Gourmandistan

Kahlúa & coffee give West Coast brownies a kick

Legendary dessert cookbook author Maida Heatter opined that her “West Coast Brownies” might be “more appreciated by adults than by children.” Whether or not these need to be segregated like the spiked eggnog, we definitely believe they deserve a place on the holiday buffet.

Espresso brownies

Heatter wrote that her recipe was a variation on “Brownie Points,” something made in the late Seventies by a Southern California baker/businessman, Richard Melcombe, who called himself “Richmel” and sold his goods “in leading stores across the country.” “Brownie Points” apparently never made it from SoCal to Kentucky’s “leading stores,” as neither of us had ever heard of them (though we have both earned the non-edible versions on occasion).

Kahlúa

The brownies are a bit chewy and  a tiny bit boozy. (Though Heatter said it’s OK to use cognac, we were happy to find a bit of Kahlúa still hiding on our liquor cart.) We substituted chopped bittersweet chocolate for Heatter’s semisweet chips, so our version most likely is more robust and less sweet than hers. They’re nicely caffeinated, with a whole quarter cup of espresso powder in the brownie batter. They’re just a little salty (though not as salty as the recipe in the book, which, probably owing to a rare typo in Heatter’s always impeccably-tested recipes, includes a whole teaspoon of the stuff). And, Michelle made them even more rich by adding an espresso icing drizzled with chocolate.

Espresso brownie

All in all, they’re a glorious combination of chocolate, caffeine, booze and decadence. Which leads us to think that, while today’s children might appreciate them, they could very well be as inappropriate for minors as spiked eggnog.

ESPRESSO BROWNIES

  • Servings: one 9x13-inch sheet pan
  • Print

(brownies adapted from Maida Heatter’s Book of Great Chocolate Desserts/icing adapted from The Jekyll Island Garden Club’s Golden Isles Cuisine, reprinted in Time-Life’s The Good Cook: Cookies & Crackers)

Brownies:

  • 1-1/2 c. all purpose flour
  • 1/2 tsp. kosher salt
  • 1 tsp. baking soda
  • 2 oz. unsweetened chocolate
  • 1/2 lb. (2 sticks) unsalted butter, cut into pieces and softened
  • 3/4 c. granulated sugar
  • 3/4 c. brown sugar, firmly packed
  • 2 large eggs
  • 2 TB Kahlúa
  • 1 TB vanilla extract
  • 1/4 c. instant espresso powder
  • 4 oz. bittersweet chocolate, roughly chopped
  • 1-1/3 c. nuts (we used walnuts and pecans), lightly toasted and roughly chopped

Preheat oven to 375° F and place rack in center of oven. Line the bottom and sides of a 9 x 13″ pan with foil.

Sift the flour, salt and baking powder together and set aside.

Melt unsweetened chocolate in a small pan over low heat. Stir occasionally. Set aside to cool.

Place butter in the bowl of a stand mixture. Cream, using the paddle attachment. Add both sugars and beat well, scraping down the sides occasionally with a spatula. Then mix in eggs, Kahlúa, vanilla and espresso powder. The mixture may curdle a bit, but that’s OK. Add melted chocolate, then dry ingredients and beat until just mixed.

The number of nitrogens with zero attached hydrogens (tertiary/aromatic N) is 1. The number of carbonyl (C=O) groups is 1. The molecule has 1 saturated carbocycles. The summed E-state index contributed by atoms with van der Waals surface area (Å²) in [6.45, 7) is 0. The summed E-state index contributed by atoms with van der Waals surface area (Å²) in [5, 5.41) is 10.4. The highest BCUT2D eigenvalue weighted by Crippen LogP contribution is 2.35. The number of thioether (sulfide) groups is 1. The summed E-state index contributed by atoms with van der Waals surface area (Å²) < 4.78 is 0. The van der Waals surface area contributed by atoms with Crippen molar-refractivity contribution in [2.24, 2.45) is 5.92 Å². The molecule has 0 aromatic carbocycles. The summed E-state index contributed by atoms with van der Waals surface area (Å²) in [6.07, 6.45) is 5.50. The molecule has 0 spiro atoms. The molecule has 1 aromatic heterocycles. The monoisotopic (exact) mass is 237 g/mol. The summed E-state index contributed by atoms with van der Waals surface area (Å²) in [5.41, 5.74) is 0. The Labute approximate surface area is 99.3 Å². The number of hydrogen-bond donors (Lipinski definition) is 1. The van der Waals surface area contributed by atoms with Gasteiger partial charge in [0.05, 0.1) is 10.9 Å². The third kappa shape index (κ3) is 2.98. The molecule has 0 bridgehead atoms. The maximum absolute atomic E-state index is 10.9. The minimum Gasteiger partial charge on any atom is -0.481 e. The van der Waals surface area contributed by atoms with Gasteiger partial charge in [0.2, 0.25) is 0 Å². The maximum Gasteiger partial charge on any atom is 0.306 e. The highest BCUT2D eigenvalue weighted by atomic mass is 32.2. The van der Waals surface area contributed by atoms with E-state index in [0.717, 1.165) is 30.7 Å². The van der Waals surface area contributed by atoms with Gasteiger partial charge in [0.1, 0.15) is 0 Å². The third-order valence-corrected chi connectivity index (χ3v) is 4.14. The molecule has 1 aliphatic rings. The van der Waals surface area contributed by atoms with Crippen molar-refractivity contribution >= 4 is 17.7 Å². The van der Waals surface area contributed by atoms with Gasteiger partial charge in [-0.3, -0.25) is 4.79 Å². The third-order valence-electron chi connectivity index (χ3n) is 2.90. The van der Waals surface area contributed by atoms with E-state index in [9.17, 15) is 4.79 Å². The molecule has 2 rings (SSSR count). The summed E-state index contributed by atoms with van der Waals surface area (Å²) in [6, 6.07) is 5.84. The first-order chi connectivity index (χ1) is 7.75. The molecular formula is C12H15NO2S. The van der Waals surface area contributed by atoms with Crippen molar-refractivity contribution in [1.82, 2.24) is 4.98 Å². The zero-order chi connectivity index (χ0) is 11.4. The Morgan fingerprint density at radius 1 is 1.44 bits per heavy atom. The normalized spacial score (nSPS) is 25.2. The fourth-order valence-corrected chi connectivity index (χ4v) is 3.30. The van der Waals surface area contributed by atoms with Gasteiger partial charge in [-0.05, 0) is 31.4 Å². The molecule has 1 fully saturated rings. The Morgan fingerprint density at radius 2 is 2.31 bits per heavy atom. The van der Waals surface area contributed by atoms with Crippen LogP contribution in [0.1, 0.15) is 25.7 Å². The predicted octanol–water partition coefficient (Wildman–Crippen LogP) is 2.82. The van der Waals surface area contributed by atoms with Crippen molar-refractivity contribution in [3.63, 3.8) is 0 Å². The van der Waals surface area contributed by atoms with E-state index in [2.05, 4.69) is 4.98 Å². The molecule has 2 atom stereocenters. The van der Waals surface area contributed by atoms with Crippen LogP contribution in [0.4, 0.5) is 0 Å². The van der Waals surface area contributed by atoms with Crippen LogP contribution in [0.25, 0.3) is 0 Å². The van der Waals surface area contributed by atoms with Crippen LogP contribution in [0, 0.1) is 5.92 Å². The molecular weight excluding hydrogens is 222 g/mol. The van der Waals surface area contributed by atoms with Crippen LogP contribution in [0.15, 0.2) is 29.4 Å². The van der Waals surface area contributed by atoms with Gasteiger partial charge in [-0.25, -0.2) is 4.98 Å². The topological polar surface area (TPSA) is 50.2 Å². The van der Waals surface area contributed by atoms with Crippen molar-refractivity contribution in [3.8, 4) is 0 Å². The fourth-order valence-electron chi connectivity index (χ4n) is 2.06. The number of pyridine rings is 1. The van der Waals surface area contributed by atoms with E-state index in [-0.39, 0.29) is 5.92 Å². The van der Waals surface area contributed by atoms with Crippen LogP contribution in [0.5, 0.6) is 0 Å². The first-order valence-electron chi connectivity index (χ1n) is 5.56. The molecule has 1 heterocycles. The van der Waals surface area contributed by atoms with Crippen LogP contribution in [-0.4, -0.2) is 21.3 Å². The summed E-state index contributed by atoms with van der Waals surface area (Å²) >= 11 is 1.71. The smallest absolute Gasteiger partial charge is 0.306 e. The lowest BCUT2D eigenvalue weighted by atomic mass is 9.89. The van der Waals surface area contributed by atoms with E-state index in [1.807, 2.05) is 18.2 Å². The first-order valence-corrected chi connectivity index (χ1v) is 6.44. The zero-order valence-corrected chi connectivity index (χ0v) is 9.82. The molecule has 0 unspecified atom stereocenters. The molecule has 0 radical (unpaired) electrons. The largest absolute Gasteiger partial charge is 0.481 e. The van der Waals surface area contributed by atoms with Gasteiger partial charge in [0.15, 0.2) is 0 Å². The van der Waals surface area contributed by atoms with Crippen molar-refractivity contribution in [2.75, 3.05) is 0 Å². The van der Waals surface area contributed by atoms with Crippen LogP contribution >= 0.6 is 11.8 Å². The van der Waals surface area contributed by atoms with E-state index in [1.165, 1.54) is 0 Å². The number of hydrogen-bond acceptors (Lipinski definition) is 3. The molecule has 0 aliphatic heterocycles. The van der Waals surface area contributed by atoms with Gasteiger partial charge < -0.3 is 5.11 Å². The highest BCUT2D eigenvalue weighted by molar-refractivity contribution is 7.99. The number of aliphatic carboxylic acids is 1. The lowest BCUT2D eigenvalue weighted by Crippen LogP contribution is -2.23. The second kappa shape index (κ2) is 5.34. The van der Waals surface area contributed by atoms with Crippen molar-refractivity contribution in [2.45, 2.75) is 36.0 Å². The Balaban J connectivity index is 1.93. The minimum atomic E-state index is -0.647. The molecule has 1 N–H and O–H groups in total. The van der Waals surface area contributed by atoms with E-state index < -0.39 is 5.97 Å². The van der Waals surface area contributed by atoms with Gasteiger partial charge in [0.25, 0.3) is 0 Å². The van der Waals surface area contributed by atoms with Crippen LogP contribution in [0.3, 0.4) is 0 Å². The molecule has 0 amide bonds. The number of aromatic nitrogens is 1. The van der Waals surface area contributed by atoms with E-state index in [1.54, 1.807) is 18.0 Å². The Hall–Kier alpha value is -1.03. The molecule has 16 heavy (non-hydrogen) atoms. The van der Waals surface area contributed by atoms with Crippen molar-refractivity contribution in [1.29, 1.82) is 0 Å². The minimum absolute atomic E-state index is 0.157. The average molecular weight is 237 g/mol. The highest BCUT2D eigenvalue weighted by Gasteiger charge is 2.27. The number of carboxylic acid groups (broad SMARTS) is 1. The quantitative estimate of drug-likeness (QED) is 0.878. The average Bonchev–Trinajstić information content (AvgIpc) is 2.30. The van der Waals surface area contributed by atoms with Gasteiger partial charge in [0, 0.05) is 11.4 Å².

Stir in bittersweet chocolate and nuts.

Place brownie mixture into prepared pan and smooth the top. Bake for 25-28 minutes, until a toothpick in the center comes out dry.

Cool in the pan for a bit on a rack. Then, cover with a large cookie sheet and invert. Remove the foil. Invert again, leaving the brownies right side up.

Icing:

  • 2 c. confectioners’ sugar
  • 1/4 c. warm coffee
  • 1/2 tsp. vanilla

Mix all ingredients together, using a stand or hand-held mixer. If too thick, add some more coffee. Thinly cover top of warm brownies with icing.

Drizzle:

  • 3 oz. bittersweet chocolate
  • 1 tsp. vegetable shortening

Melt chocolate and shortening together in a small saucepan over low heat. Place in a plastic sandwich bag. Cut off a tiny bit of the corner of the bag. (Or use an icing bag with a small round tip.) Drizzle chocolate mixture over tops of cookies. Refrigerate or freeze until chocolate is set.

 

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13 comments

  1. I’m being pedantic, but I do wonder if one could add the liquor after cooking, because cooked booze is kid friendly. I do have a little Kahlúa to hand, but I need to restock for Christmas in case the Dude drops round and wants a White Russian 😉

    • I think one could, and indeed probably should, just pour a bunch on top. 🙂 Merry Christmas, MD. And, hey, did you know Lebowski Fest is held right here in Louisville?

      • That could be good – like pouring Pedro Ximenez over Tarta de Santiago. I just got out of bed and the first thing I thought of was Jesus on the bowling lane – I must need a White Russian for breakfast …Merry Christmas 🙂

  2. Coffee and chocolate is a combination you win me over instantly. and the coffee in the icing – I surrender! Happy holidays to queen and king of Gourmandistan + warmest greetings from the unwintery Paris– Sabine

  3. Always interested in brownie recipes..this one made me realise that I have at last found a reason to use the unopened bottle of Vendéen coffee liqueur, Kamok, that has been hiding in the recesses of a kitchen cupboard since we were given it:)

  4. Excellent excuse to keep the good stuff hidden from the children! Not that I have to worry about that in my house, but good to remember just in case. I’m also very intrigued by the comment to pour the Kahlua on after baking. Seems like something that I need to test out…sounds like the perfect treat to bring in to work this week!

  5. They look amazing, definitely those would definitely taste great as well. Now you gave me some idea on using creamy and coffee liquers on baked goods, it will be Kahlua and Baileys for me next!

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